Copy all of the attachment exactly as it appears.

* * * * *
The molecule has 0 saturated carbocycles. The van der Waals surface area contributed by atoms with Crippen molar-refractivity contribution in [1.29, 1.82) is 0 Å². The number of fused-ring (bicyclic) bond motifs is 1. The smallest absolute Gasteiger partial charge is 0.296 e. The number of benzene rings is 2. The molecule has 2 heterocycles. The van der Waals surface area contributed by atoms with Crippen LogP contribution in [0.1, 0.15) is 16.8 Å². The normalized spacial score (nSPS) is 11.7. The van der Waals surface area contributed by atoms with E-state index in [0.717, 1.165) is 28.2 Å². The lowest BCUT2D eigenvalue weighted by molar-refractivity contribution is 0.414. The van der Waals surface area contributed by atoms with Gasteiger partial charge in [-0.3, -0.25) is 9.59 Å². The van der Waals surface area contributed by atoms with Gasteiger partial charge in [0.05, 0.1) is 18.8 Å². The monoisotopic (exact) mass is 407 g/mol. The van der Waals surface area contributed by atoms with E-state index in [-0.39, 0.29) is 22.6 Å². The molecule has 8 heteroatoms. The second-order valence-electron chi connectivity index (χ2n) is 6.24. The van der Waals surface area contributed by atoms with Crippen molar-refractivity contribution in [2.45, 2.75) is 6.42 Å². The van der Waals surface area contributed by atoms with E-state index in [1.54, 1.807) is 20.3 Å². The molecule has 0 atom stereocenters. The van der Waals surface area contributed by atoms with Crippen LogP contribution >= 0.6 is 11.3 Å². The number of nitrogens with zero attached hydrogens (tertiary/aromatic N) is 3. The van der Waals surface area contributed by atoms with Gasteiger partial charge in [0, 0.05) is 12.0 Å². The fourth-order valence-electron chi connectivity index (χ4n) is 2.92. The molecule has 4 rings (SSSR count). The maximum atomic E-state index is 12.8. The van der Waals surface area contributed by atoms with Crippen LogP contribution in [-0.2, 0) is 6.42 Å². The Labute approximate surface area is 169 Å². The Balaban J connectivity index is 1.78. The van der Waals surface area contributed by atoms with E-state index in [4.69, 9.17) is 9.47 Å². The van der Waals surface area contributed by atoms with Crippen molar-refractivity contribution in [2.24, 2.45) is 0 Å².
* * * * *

The molecule has 0 saturated carbocycles. The van der Waals surface area contributed by atoms with Crippen molar-refractivity contribution in [1.29, 1.82) is 0 Å². The number of fused-ring (bicyclic) bond motifs is 1. The smallest absolute Gasteiger partial charge is 0.296 e. The number of benzene rings is 2. The molecule has 2 heterocycles. The van der Waals surface area contributed by atoms with Crippen LogP contribution in [0.1, 0.15) is 16.8 Å². The normalized spacial score (nSPS) is 11.7. The van der Waals surface area contributed by atoms with E-state index in [0.717, 1.165) is 28.2 Å². The lowest BCUT2D eigenvalue weighted by molar-refractivity contribution is 0.414. The van der Waals surface area contributed by atoms with Gasteiger partial charge in [-0.3, -0.25) is 9.59 Å². The van der Waals surface area contributed by atoms with Gasteiger partial charge in [0.05, 0.1) is 18.8 Å². The monoisotopic (exact) mass is 407 g/mol. The van der Waals surface area contributed by atoms with E-state index in [-0.39, 0.29) is 22.6 Å². The molecule has 8 heteroatoms. The second-order valence-electron chi connectivity index (χ2n) is 6.24. The van der Waals surface area contributed by atoms with Crippen molar-refractivity contribution in [2.45, 2.75) is 6.42 Å². The van der Waals surface area contributed by atoms with E-state index in [1.54, 1.807) is 20.3 Å². The molecule has 0 atom stereocenters. The van der Waals surface area contributed by atoms with Crippen LogP contribution >= 0.6 is 11.3 Å². The number of nitrogens with zero attached hydrogens (tertiary/aromatic N) is 3. The van der Waals surface area contributed by atoms with Gasteiger partial charge in [0, 0.05) is 12.0 Å². The fourth-order valence-electron chi connectivity index (χ4n) is 2.92. The molecule has 4 rings (SSSR count). The maximum atomic E-state index is 12.8. The van der Waals surface area contributed by atoms with Crippen LogP contribution in [-0.2, 0) is 6.42 Å². The Labute approximate surface area is 169 Å². The Balaban J connectivity index is 1.78. The van der Waals surface area contributed by atoms with E-state index in [4.69, 9.17) is 9.47 Å². The van der Waals surface area contributed by atoms with Crippen molar-refractivity contribution in [2.24, 2.45) is 0 Å².